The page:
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Selective Storytelling

“Hey, how was your weekend?”

It’s a question we hear all the time, one which we don’t put much thought into. After all, we spend a good portion of our lives telling stories. Storytelling, however, is a social tool we use to exchange information, and like any skill, it needs to be taught to us if we want to be able to use it effectively. What often goes unexplored, however, is that how we narrate our stories depends upon who is asking us about our weekend in the first place and why. And telling the stories of history is no different.

From a very young age, American schoolchildren are taught the importance of narrative form—that is, that every story has a beginning, a middle and an end. If you’ve been through the public school system, it’s very likely that, sometime in grade school, you came across a worksheet that looks like this:

worksheet with steps for baking cookies to be put in chronological order

You were likely told to put the pictures in number order, from 1-5, in such a way that the pictures and text made up a coherent story; that is, a story with a beginning, a middle, and an end. We learn to use this format to structure all the stories we tell. When, for example, someone asks you what you did over the weekend, you probably say something like, “Well first, on Friday night I decided to stay in and watch a movie. Next, on Saturday…Then, on Sunday morning…” If our entire lives are simply one long story about our past, it stands to reason that history functions in more or less exactly the same way: chronologically, linearly, and with a clear sense of how events begin, progress, and end.

Or does it?

What is often left out of our conversations about storytelling is the role of the author/narrator in constructing certain events to look a certain way, depending on their respective intended goals. When you tell a story about your weekend, depending on the intended audience, the details you choose to include in your narrative change. For example, I may tell my friend about how many drinks I had at the bar on Saturday night or how I was binge-watching the Office on Netflix on Sunday instead of doing my homework, but I likely wouldn’t tell the same tale to my professor on Monday morning.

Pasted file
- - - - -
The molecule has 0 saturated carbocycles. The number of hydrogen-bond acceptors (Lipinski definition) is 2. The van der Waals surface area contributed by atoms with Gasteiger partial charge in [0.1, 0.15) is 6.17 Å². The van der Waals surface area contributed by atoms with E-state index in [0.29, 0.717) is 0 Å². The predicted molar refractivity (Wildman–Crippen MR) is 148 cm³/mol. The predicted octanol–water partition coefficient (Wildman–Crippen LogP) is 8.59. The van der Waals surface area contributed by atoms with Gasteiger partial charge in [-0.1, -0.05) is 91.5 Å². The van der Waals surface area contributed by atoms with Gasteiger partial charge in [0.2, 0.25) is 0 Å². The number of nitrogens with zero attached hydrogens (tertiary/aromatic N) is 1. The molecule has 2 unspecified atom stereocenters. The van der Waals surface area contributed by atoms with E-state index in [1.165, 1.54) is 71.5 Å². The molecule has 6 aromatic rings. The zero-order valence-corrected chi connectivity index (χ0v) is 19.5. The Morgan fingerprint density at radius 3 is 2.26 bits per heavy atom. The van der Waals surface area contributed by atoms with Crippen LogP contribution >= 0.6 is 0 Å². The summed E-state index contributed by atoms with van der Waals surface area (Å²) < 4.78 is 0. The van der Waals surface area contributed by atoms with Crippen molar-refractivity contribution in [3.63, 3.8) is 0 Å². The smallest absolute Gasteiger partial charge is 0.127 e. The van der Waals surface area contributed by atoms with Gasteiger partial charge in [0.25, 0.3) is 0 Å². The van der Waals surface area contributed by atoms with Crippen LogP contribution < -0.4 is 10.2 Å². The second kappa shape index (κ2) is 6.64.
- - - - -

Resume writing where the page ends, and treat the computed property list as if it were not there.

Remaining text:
So why does my social location as the narrator of this weekend tale matter? Because, depending on whom I’m talking to, I’m actually telling two very different stories about my weekend. It’s not so much that one particular version of events has more inherent truth-value than the other, but simply that certain details become more or less important to my message in different contexts.

This selection of details, often referred to as “selective privileging,” does not simply occur when we narrate our own stories for others or, say, write a novel, but when any story about any group is told. And if history can be seen as a collection of stories about the past (perhaps prompting us to consider talking about histories, in the plural), we can rightly deduce that telling any history is not as simple as placing self-evident events, such as the events drawn in the pictures above, into chronological order and slapping a bow-tie on top. Rather, stories about the past are told by parties with particular interests and goals to listeners with equally particular interests and goals. We can imagine, therefore, how certain details are selectively privileged depending on the context in which the story is told.

If we consider the story drawn out for us in the image above, for example, we may ask ourselves why the author and/or artist decided to only include certain information regarding the process of baking. We don’t get to see, for example, the baker shopping for ingredients. We don’t get to see where those ingredients came from, either, or how much they cost. Indeed, we are never even explicitly given the reason why the cookies are being made.

Of course, for this example, we could say that the story is missing many elements for the very purpose of remaining simple. It’s a worksheet intended for young children, after all. But what do we do when the example is not so simple, e.g., when a history is being offered in which a group’s values are at stake? In such a case, asking ourselves what information gets to be included in the story and why can be even more revealing than the story itself.

Worksheet image credit: TurtleDiary

This post originally appeared at Religious Studies and Social Theory: Foundations.

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